JULY 12, 1947
HYDE PARK, Friday—I had another picnic yesterday, for a second group of little boys from Wiltwyck School with their counsellors and Dr. Cooper, who always brings them and is so wise in directing them.
As I watched them, I kept thinking of a book which I have been looking through, "Unto the Least of These" by Emma Octavia Lundberg. It is a story of the beginning of social services for children, and follows the development down to the present day. Every step of the way are personalities who have made those steps possible. The three to whom the book is dedicated, Julia C. Lathrop, Grace Abbott and Katharine F. Lenroot, have all been chiefs of the United States Children's Bureau.
The establishment of this bureau was a triumph for women. As one looks back over the comparatively short period since its creation, one realizes that great advances have been made, even though there is still much to be done.
The goal, of course, is to give every child the same care and understanding he would have if a wise and loving parent were always by his side. That is hard to accomplish, but I wish we could hang in every home throughout the world a summary of the rights of children:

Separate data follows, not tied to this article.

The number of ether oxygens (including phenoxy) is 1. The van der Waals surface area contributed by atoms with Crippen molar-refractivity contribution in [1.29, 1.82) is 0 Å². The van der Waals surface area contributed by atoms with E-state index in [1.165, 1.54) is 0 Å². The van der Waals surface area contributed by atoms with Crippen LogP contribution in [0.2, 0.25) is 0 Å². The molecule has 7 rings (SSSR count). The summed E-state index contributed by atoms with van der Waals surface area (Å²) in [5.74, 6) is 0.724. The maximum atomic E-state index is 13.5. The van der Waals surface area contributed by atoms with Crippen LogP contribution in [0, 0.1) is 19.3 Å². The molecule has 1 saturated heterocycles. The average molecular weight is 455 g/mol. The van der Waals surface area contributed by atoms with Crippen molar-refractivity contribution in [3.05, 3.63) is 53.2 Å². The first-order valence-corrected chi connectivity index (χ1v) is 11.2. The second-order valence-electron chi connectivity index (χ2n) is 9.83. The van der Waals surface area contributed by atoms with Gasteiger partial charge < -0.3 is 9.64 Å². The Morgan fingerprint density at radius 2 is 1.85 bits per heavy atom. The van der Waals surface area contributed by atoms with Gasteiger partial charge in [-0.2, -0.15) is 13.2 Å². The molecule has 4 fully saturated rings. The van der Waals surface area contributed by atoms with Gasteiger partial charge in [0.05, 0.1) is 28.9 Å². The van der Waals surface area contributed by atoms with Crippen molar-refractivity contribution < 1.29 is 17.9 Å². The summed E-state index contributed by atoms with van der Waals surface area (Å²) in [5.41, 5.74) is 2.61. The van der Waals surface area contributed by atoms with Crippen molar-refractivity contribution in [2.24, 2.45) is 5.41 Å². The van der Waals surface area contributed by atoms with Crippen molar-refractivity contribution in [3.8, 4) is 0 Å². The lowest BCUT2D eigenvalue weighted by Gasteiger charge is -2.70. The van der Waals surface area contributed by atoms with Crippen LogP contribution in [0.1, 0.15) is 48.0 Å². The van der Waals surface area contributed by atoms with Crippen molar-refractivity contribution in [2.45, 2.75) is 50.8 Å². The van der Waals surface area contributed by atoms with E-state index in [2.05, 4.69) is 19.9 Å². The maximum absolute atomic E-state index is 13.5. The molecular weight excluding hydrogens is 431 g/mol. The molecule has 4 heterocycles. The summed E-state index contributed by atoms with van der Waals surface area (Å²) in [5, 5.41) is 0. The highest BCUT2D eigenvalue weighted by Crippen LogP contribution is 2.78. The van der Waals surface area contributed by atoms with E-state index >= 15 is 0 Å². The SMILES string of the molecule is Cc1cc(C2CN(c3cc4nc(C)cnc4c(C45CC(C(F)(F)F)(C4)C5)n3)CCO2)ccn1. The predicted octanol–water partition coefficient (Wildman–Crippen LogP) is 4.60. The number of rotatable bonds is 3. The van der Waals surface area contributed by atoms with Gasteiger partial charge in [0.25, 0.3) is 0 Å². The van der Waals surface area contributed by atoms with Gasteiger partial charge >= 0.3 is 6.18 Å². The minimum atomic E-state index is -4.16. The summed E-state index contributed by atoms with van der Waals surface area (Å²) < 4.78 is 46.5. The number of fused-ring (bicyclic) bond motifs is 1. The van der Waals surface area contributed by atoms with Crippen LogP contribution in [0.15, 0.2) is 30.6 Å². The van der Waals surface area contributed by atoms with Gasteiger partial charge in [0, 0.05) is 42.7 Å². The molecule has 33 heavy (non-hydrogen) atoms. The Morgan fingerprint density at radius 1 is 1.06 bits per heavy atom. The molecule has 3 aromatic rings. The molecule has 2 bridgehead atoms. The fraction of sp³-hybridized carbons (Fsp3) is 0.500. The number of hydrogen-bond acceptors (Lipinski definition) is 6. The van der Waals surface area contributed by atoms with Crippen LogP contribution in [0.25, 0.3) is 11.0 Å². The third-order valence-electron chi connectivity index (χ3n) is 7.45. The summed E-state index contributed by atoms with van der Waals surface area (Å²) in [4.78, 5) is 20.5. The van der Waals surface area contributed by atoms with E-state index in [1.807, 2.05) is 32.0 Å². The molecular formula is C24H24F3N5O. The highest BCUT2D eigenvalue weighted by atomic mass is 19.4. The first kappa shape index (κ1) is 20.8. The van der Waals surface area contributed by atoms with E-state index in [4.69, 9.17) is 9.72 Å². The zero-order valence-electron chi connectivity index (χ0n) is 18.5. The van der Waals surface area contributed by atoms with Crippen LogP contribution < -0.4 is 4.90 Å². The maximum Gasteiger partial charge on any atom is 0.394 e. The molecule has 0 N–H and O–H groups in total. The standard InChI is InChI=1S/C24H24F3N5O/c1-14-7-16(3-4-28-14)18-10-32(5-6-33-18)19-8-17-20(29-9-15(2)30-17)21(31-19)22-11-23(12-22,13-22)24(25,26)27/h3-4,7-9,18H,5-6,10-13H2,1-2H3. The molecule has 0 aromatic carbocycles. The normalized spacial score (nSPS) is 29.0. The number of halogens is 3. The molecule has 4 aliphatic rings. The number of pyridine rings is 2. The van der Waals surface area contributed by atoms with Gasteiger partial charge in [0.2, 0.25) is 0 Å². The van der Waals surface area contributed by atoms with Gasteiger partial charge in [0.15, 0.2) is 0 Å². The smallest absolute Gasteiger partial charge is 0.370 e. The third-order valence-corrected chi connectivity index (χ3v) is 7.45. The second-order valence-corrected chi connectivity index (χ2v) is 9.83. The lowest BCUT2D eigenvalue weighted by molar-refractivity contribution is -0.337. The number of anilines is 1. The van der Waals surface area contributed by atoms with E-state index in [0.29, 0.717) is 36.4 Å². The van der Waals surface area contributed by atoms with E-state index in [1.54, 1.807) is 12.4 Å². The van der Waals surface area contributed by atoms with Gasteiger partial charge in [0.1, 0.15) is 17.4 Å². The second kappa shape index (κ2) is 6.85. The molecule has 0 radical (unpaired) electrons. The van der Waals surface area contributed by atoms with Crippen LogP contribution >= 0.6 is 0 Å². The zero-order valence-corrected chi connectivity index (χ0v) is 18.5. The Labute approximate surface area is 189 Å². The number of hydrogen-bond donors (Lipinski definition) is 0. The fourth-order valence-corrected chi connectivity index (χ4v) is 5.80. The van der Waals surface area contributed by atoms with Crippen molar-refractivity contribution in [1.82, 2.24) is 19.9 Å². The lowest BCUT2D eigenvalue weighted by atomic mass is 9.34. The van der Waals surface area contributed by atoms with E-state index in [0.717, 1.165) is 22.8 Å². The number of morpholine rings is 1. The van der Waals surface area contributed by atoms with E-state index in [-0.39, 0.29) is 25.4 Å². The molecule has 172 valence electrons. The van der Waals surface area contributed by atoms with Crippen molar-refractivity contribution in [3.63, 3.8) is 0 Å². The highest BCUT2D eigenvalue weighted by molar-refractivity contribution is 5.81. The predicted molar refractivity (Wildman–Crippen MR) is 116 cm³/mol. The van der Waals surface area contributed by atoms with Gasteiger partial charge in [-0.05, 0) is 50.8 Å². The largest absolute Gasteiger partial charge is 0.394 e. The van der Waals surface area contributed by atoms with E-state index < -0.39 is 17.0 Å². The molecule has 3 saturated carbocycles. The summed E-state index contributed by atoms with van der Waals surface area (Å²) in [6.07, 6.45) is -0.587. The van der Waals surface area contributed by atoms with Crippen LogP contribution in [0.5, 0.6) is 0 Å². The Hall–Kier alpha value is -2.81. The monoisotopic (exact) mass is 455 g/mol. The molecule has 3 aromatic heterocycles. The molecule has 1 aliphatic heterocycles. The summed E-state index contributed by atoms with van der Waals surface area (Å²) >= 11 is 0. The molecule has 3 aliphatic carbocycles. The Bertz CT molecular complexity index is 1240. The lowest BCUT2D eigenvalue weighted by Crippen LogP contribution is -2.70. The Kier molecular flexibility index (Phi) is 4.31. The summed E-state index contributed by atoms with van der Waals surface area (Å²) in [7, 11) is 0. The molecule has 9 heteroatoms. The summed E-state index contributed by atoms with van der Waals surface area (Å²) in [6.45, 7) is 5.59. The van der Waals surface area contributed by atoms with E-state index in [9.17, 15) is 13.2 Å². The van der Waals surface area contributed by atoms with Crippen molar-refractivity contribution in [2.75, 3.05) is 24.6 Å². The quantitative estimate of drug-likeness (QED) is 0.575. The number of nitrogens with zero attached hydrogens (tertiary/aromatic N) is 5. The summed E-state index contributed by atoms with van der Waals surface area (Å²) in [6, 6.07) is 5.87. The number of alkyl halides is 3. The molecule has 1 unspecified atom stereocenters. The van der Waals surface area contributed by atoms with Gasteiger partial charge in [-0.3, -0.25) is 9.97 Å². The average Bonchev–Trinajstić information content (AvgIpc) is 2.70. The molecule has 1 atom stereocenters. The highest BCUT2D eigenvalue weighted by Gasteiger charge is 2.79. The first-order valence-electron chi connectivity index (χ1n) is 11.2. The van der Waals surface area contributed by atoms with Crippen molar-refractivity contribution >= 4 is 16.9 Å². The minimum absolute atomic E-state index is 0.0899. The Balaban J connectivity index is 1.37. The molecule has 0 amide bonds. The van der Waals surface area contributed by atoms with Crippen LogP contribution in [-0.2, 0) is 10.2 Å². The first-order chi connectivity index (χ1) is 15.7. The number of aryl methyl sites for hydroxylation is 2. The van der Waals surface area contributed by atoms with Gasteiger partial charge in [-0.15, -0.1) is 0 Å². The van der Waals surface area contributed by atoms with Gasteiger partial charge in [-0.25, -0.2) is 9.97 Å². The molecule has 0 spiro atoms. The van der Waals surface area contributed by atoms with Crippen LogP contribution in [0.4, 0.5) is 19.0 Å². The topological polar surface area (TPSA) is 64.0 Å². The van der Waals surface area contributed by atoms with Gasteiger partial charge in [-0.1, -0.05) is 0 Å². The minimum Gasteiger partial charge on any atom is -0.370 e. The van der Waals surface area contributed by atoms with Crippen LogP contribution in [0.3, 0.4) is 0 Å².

Every child has a right to care which will insure (1) physical and mental health; (2) normal home life; (3) the largest possible development of his powers through education; (4) moral and religious training; (5) opportunity for wholesome play and companionship; (6) protection from work that interferes with health and schooling.
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Rights and needs are interchangeable words in the foregoing summary. One of the pathetic things I notice about the little boys who come here from Wiltwyck is how susceptible they are to the merest gesture of kindliness. One little boy looked up at me yesterday and said, "I have been here three times. I remember when you read to us about Tiny Tim. Are you going to finish about him today?" He had an almost possessive attitude—offered to run errands and carry around plates of food. And all the time I knew it was just because he wanted to say to the other boys, "I have a little more right here than anyone else because I have been here three times and the family here knows me."
Before the boys left, I had agreed that next Christmas I would take my copy of Dickens' "A Christmas Carol" with the abbreviations marked in it, and go over to Wiltwyck to read it to the boys at the beginning of their festivities. The reading of this tale has so long been a ritual in our family that Christmas would not seem the same unless it began with the story of old Scrooge and how he learned about the spirit of Christmas!